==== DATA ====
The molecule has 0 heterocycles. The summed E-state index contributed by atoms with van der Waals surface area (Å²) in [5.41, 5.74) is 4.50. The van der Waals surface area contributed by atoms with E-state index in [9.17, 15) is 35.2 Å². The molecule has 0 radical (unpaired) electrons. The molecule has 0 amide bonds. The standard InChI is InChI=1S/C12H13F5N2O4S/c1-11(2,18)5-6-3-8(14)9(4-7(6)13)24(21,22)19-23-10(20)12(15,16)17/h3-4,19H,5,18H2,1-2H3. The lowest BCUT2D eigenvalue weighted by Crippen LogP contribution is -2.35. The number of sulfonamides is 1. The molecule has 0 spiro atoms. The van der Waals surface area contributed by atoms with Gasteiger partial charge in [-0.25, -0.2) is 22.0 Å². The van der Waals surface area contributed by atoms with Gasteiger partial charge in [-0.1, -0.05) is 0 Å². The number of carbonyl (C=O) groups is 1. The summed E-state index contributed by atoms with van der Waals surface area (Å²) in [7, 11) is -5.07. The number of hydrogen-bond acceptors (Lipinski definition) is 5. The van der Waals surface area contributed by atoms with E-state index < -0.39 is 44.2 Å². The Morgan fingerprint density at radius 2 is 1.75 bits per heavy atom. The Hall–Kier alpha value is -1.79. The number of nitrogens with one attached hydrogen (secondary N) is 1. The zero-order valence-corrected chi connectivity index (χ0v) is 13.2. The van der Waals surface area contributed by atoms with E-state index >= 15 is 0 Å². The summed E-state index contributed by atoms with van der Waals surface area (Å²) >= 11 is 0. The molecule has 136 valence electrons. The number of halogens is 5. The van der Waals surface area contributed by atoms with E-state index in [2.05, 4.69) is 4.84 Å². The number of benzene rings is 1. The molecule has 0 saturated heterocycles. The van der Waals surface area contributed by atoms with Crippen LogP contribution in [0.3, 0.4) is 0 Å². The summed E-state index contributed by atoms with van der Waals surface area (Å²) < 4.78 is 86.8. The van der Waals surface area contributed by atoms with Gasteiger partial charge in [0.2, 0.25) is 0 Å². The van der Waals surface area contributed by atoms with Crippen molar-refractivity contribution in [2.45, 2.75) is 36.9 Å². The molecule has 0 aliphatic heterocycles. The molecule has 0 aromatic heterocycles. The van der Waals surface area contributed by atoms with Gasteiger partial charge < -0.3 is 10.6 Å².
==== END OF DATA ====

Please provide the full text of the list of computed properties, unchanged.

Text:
The molecule has 0 heterocycles. The summed E-state index contributed by atoms with van der Waals surface area (Å²) in [5.41, 5.74) is 4.50. The van der Waals surface area contributed by atoms with E-state index in [9.17, 15) is 35.2 Å². The molecule has 0 radical (unpaired) electrons. The molecule has 0 amide bonds. The standard InChI is InChI=1S/C12H13F5N2O4S/c1-11(2,18)5-6-3-8(14)9(4-7(6)13)24(21,22)19-23-10(20)12(15,16)17/h3-4,19H,5,18H2,1-2H3. The lowest BCUT2D eigenvalue weighted by Crippen LogP contribution is -2.35. The number of sulfonamides is 1. The molecule has 0 spiro atoms. The van der Waals surface area contributed by atoms with Gasteiger partial charge in [-0.25, -0.2) is 22.0 Å². The van der Waals surface area contributed by atoms with Gasteiger partial charge in [-0.1, -0.05) is 0 Å². The number of carbonyl (C=O) groups is 1. The summed E-state index contributed by atoms with van der Waals surface area (Å²) in [7, 11) is -5.07. The number of hydrogen-bond acceptors (Lipinski definition) is 5. The van der Waals surface area contributed by atoms with E-state index < -0.39 is 44.2 Å². The Morgan fingerprint density at radius 2 is 1.75 bits per heavy atom. The Hall–Kier alpha value is -1.79. The number of nitrogens with one attached hydrogen (secondary N) is 1. The zero-order valence-corrected chi connectivity index (χ0v) is 13.2. The van der Waals surface area contributed by atoms with E-state index >= 15 is 0 Å². The summed E-state index contributed by atoms with van der Waals surface area (Å²) >= 11 is 0. The molecule has 136 valence electrons. The number of halogens is 5. The van der Waals surface area contributed by atoms with E-state index in [2.05, 4.69) is 4.84 Å². The number of benzene rings is 1. The molecule has 0 saturated heterocycles. The van der Waals surface area contributed by atoms with Crippen LogP contribution in [0.3, 0.4) is 0 Å². The summed E-state index contributed by atoms with van der Waals surface area (Å²) < 4.78 is 86.8. The van der Waals surface area contributed by atoms with Gasteiger partial charge in [0.2, 0.25) is 0 Å². The van der Waals surface area contributed by atoms with Crippen molar-refractivity contribution in [2.45, 2.75) is 36.9 Å². The molecule has 0 aliphatic heterocycles. The molecule has 0 aromatic heterocycles. The van der Waals surface area contributed by atoms with Gasteiger partial charge < -0.3 is 10.6 Å².